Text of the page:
SYMP 12-5
Student-constructed models reveal biogeochemical understanding

Wednesday, August 7, 2013: 10:10 AM
Auditorium, Rm 3, Minneapolis Convention Center
Jennifer L. Momsen, Department of Biological Sciences, North Dakota State University, Fargo, ND

Pedagogical approaches that engage students in the active construction and evaluation of conceptual models may support students’ acquisition of deep content knowledge and systems thinking skills, both critical skills in contemporary ecology. The process of creating conceptual models of biogeochemical cycling, for example, requires that students actively select specific pools and describe how matter moves between pools, thus revealing content understanding. We used an iterative, model‐based pedagogy to help students build systems thinking skills while gaining content understanding in an introductory undergraduate biology course. Specifically, this research focuses on student understanding of biogeochemical cycling as evidenced by their ability to model carbon and nitrogen movement. We ask (1) how accurate are student-generated models of nitrogen and carbon movement and (2) what errors in understanding emerge through an analysis of the relationships students articulate. Using a comprehensive final exam, we randomly assigned students to construct a model of either carbon or nitrogen movement through a specified ecosystem. Following completion of the individual task, students worked collaboratively to develop a composite model of nitrogen and carbon movement through the same ecosystem. We coded both individually- and group-generated models for overall correctness and for presence, absence, and correctness of key pools and fluxes.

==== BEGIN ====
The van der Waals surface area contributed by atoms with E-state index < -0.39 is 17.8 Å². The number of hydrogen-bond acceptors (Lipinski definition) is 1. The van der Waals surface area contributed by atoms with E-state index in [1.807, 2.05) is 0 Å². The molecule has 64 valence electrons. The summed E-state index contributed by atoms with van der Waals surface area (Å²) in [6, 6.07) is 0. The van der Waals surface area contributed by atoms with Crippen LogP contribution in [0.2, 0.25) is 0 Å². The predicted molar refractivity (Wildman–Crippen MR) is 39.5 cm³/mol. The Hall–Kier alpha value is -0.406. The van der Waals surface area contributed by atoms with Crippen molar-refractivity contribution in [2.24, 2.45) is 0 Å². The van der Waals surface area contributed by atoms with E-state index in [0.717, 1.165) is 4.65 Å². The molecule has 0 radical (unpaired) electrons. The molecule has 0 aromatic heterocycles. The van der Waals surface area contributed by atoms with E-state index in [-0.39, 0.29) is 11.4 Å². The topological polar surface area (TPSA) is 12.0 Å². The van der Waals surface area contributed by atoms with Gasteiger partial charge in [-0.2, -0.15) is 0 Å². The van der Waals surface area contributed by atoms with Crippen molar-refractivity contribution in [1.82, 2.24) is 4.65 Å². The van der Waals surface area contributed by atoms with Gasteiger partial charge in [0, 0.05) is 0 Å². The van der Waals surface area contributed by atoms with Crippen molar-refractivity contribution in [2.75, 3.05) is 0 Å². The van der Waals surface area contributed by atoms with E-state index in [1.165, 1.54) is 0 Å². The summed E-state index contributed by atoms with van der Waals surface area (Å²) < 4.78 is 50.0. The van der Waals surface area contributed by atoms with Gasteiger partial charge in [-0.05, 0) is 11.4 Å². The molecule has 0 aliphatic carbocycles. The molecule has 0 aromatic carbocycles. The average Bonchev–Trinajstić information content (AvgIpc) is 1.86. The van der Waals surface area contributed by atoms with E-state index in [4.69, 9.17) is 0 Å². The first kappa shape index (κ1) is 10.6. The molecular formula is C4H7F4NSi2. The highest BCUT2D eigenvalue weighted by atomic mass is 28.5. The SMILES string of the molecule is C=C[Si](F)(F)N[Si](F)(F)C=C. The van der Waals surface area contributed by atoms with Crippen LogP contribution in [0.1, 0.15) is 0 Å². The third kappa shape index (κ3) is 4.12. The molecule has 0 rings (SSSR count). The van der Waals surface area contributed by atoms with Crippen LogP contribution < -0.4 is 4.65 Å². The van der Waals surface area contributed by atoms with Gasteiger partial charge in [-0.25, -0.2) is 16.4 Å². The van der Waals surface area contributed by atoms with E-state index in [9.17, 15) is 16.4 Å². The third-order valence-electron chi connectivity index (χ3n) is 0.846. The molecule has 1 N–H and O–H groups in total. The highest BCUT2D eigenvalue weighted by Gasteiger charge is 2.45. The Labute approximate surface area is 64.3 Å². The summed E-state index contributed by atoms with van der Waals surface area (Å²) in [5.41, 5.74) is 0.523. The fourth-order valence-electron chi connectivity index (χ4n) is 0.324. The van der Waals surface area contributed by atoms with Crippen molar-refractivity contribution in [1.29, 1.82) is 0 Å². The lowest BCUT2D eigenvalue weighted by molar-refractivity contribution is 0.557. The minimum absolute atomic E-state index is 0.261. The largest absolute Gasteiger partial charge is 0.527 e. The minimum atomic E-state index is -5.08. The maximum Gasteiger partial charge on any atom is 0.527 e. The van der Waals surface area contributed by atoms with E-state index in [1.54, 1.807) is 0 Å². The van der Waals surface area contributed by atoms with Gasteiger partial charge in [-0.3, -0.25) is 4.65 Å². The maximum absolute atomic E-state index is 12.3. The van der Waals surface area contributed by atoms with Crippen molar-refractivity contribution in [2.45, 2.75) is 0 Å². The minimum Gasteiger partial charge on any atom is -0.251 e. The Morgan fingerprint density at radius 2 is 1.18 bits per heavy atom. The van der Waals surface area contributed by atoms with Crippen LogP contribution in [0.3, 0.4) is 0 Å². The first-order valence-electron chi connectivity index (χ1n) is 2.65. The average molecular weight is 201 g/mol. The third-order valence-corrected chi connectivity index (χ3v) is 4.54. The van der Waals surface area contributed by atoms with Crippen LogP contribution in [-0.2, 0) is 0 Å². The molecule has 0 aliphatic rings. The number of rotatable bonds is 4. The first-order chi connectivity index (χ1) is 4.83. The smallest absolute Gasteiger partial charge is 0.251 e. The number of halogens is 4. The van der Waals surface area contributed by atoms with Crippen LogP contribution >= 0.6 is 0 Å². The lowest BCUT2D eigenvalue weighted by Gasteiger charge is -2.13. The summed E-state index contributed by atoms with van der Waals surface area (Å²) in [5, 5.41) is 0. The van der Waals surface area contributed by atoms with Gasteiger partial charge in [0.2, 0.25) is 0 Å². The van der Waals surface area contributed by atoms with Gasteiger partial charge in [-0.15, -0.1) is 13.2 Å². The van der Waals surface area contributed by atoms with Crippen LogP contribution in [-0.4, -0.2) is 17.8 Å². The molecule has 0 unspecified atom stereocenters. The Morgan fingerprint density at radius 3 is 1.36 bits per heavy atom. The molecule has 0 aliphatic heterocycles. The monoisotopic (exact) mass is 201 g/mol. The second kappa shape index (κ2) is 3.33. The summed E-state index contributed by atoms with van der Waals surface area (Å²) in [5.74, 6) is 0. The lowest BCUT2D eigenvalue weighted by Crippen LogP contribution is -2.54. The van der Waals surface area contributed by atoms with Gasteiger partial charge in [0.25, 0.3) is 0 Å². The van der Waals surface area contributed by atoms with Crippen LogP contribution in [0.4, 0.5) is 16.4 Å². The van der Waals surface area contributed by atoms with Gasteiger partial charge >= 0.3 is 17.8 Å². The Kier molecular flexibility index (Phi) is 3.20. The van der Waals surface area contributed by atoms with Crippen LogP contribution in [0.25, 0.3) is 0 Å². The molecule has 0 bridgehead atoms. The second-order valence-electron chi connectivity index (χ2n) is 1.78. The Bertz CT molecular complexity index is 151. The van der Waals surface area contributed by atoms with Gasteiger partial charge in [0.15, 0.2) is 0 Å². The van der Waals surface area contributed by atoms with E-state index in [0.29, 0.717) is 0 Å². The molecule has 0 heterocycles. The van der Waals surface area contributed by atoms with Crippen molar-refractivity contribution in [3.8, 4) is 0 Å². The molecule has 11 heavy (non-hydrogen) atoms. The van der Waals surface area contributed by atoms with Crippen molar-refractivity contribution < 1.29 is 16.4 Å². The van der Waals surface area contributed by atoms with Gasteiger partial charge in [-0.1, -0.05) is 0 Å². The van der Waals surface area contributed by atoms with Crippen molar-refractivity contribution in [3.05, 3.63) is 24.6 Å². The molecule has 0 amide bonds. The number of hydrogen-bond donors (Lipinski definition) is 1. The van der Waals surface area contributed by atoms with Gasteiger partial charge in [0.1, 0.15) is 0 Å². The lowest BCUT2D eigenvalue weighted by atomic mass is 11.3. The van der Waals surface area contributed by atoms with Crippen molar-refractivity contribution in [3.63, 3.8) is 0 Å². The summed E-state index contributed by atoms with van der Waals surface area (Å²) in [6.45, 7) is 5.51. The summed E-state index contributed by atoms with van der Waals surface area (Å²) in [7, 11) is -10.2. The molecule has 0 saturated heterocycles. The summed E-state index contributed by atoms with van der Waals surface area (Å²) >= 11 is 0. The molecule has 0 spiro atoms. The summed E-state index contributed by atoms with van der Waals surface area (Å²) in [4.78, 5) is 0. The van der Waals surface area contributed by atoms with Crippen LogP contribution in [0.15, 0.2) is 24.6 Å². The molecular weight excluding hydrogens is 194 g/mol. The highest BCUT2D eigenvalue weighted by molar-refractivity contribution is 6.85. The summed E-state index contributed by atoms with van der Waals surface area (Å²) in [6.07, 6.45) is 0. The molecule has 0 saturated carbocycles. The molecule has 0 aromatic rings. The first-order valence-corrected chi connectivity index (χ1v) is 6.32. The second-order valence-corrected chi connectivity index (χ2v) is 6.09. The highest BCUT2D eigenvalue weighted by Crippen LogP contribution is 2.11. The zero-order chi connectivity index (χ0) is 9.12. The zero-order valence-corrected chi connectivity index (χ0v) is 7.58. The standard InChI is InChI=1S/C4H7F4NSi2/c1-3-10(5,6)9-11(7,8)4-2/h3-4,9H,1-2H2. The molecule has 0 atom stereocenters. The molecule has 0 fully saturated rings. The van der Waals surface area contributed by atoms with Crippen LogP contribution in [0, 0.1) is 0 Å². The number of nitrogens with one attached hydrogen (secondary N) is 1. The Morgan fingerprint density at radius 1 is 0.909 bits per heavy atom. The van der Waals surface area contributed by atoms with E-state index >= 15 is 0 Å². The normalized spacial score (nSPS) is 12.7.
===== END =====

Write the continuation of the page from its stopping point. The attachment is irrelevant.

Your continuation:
Student-constructed models of carbon cycling were generally more correct than those of nitrogen cycling (mean scores of 92% and 85%, respectively). Student-constructed models of carbon and nitrogen cycling revealed students’ propensity to identify macroscopic pools (e.g., plants, consumers) and difficulty in representing microscopic pools (e.g., decomposers). Students were proficient identifying visible fluxes (e.g., consumption) yet often omitted respiration and photosynthesis from carbon cycling. In nitrogen cycle models, students often used biologically vague terminology, using ‘absorbs’ or ‘used by’ in place of assimilation, for example. Collaborative models decreased in correctness (mean score of 83%). In these models, students tended to conflate or merge fluxes across cycles, suggesting that students were challenged to integrate their knowledge of two seemingly distinct biogeochemical cycles. These results provide insight into students’ ecological content understanding and confirm prior research documenting student difficulty with reasoning about the microscopic level in the context of carbon cycling. Further, this work underscores the utility of a model-based pedagogy in supporting student learning in introductory biology and in refocusing the introductory biology classroom away from rote memorization to relationships between and among biological concepts.